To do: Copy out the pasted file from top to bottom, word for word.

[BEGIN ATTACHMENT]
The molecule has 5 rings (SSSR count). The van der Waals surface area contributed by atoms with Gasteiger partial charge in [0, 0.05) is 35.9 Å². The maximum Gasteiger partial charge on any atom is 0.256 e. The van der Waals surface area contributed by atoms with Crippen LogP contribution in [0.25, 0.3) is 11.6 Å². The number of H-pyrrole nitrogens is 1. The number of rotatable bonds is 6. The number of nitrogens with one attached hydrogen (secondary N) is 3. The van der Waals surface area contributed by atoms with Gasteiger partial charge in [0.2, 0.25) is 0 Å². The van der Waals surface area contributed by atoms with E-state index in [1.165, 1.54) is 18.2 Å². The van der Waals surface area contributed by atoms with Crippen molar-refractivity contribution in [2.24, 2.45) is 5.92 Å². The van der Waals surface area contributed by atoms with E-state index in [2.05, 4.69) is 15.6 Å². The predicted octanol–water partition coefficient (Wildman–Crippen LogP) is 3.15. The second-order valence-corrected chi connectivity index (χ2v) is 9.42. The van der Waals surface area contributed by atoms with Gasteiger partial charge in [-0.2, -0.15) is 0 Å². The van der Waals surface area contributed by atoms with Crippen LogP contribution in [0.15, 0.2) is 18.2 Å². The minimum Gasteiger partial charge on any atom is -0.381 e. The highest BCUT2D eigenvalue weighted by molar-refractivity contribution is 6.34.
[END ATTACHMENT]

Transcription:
The molecule has 5 rings (SSSR count). The van der Waals surface area contributed by atoms with Gasteiger partial charge in [0, 0.05) is 35.9 Å². The maximum Gasteiger partial charge on any atom is 0.256 e. The van der Waals surface area contributed by atoms with Crippen LogP contribution in [0.25, 0.3) is 11.6 Å². The number of H-pyrrole nitrogens is 1. The number of rotatable bonds is 6. The number of nitrogens with one attached hydrogen (secondary N) is 3. The van der Waals surface area contributed by atoms with Gasteiger partial charge in [0.2, 0.25) is 0 Å². The van der Waals surface area contributed by atoms with E-state index in [1.165, 1.54) is 18.2 Å². The van der Waals surface area contributed by atoms with Crippen molar-refractivity contribution in [2.24, 2.45) is 5.92 Å². The van der Waals surface area contributed by atoms with E-state index in [2.05, 4.69) is 15.6 Å². The predicted octanol–water partition coefficient (Wildman–Crippen LogP) is 3.15. The second-order valence-corrected chi connectivity index (χ2v) is 9.42. The van der Waals surface area contributed by atoms with Gasteiger partial charge in [-0.2, -0.15) is 0 Å². The van der Waals surface area contributed by atoms with Crippen LogP contribution in [0.15, 0.2) is 18.2 Å². The minimum Gasteiger partial charge on any atom is -0.381 e. The highest BCUT2D eigenvalue weighted by molar-refractivity contribution is 6.34.